FTA's streetcar conference launches in Oregon

Posted on January 12, 2012

As a highlight of the Federal Transit Administration's (FTA) first Streetcar Conference, Administrator Peter Rogoff showcased Portland's Moody Avenue reconstruction project as an example of how well-planned and executed transit projects may serve as a catalyst for economic development. The two-day roundtable discussion was held to assist transportation planners from 13 cities around the country to learn how to best implement federally-funded streetcar projects in their communities.

In addition to greatly expanding transportation options in the area, the project unlocks development of Portland's largest piece of vacant land in the central city.

With new utilities installed and new streetcar, roadway, bicycle and pedestrian connections built, Moody Avenue will serve the planned development of a 43-acre site owned by Zidell Marine Corp., as well as Oregon Health and Science University's 18-acre Shnitzer Campus, home to the 480,000 square-foot Collaborative Life Sciences Building, which will integrate Moody Avenue Light Rail Station into its construction and development.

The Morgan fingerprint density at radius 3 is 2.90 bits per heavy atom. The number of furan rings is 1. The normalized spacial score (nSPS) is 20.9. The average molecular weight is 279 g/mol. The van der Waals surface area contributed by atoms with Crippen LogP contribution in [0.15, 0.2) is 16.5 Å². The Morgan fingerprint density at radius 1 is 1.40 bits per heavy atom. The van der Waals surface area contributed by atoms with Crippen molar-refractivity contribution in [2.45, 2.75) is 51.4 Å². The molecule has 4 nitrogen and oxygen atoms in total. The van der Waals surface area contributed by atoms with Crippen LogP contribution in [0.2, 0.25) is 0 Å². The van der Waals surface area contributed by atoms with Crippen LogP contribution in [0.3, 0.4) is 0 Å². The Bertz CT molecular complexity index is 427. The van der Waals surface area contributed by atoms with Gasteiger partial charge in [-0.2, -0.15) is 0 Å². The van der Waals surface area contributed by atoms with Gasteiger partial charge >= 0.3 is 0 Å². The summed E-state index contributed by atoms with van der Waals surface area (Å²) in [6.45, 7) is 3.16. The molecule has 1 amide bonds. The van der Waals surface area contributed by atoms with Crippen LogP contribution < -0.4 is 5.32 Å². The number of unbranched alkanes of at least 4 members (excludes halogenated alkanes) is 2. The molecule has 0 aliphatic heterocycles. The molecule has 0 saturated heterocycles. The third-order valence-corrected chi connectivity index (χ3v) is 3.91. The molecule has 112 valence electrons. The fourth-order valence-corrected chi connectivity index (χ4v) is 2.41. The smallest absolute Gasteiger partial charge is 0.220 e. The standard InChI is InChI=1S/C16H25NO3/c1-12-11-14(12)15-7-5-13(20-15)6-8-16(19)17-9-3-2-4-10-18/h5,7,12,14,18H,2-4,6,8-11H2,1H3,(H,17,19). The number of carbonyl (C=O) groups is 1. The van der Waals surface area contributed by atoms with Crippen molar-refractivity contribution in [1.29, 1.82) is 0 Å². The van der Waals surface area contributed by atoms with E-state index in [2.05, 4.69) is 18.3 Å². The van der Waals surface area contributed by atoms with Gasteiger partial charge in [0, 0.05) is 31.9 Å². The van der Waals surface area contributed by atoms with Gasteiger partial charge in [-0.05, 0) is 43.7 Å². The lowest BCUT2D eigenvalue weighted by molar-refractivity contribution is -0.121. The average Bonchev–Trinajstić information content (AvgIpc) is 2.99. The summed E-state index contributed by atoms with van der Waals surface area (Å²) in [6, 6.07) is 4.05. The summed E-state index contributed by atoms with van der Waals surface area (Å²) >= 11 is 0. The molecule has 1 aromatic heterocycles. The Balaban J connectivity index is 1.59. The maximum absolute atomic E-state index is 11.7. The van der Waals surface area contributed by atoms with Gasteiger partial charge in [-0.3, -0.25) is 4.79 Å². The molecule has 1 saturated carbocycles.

"The City of Portland and TriMet have hit a home run with this project and demonstrate the enormous economic benefits transit can deliver to a community," Administrator Rogoff said. "Two hundred-fifty people have been put to work converting a site that once was a toxic Brownfield into a thriving transportation and business corridor."

The Portland streetcar effort is a victory for the city and its residents and federal investments in streetcar systems across the country are reinvigorating an industry that until recently no longer existed in the U.S. for many decades. The streetcars will be manufactured in Portland by United Streetcar, a subsidiary of Oregon Iron Works, evidence of the industry's rebirth.

Rogoff also announced that the Portland area will now also have access to a $2 million grant to study the Southwest Corridor, which has been locally identified as the next corridor in the area for a major transit investment. The funds were originally announced in 2010.


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